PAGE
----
None - They are everywhere and they're early. Bugs are normally an issue in Oklahoma in the spring but the mild winter temperatures will give the little creepy crawlies a boost. I went to the City-County Health Department to visit with John Baker to get an idea of just how much. John is the manager of Environmental Services, that means he's the bug dude. When you call and ask for someone to come and spray for mosquitoes in your neighborhood, it's John who gets the call. I asked him how much difference the warmer winter had on bugs being early. ""Yes, a lot of bugs would have been affected by that cold weather: he commented.”I don't think we’ve gotten cold enough to have that normal impact" he went on.
So that means that your average bugs will be out in force a lot earlier and when I stopped by Quik Trip I found evidence of that. George was out cleaning off his truck windshield "it's the middle of February and it's covered with stuff I don't normally see until June and July" he told me. Then George asked me if more bugs now would mean more mosquitoes this year as well. "I’m one of the big guys" he smiled. "They consider me a delicacy."
So I put that question to John as well and he had good news for George. Baker believes we could have a good year when it comes to the biting pests and last year is the main reason. He told me our blazing summer of 2011 was tough on our little biting buddies because of the lack of rain. Now he confirms 2012 may be the same. "We probably established an all time record low rate of citizen calls coming in" John began. "We only received about 400 calls the entire year where as compared to a couple of years ago we were getting about 4,000 a month" he finished.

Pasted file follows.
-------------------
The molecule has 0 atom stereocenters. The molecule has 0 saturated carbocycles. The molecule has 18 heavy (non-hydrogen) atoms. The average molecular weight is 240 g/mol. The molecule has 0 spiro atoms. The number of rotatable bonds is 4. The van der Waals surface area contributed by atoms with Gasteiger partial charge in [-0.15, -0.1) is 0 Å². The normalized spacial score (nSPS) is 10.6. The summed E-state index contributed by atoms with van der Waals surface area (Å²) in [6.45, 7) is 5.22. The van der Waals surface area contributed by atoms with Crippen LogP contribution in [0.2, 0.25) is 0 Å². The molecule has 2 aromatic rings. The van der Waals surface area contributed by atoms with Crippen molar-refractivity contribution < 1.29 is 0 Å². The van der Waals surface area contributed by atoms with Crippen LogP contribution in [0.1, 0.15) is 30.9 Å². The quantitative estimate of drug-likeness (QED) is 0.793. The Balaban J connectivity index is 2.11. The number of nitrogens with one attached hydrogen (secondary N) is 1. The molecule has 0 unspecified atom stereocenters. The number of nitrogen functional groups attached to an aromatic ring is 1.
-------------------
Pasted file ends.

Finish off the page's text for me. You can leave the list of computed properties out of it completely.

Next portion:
John says those hot, dry days didn't give mosquitoes a chance to hatch their eggs. "There was a whole lot less to start with" he noted. "And low rainfall has continued so the lack of rainfall has had a significant impact on the mosquito population, hopefully reducing it."
But, John warned, don't get too happy just yet that could change quickly. "Mosquitoes lay their eggs at a high water mark" he said. "They can go one to two to three years in a draught situation until we get significant rain that inundates the place they laid those eggs prior and that can get the population back up immediately." Super, just super. Mosquito eggs can lie around that long and still hatch, who knew?
Still, John says his gut feeling is we may have fewer bites at the end of 2012. "Right now just based on what we know I would expect a lower season of rainfall and a lower mosquito population" was his prediction.
So get ready to clean those windshields more often but you can do it in shorts. More basic bugs and fewer mosquitos may be the 2012 norm. I don't know about you, but I'll take that trade off.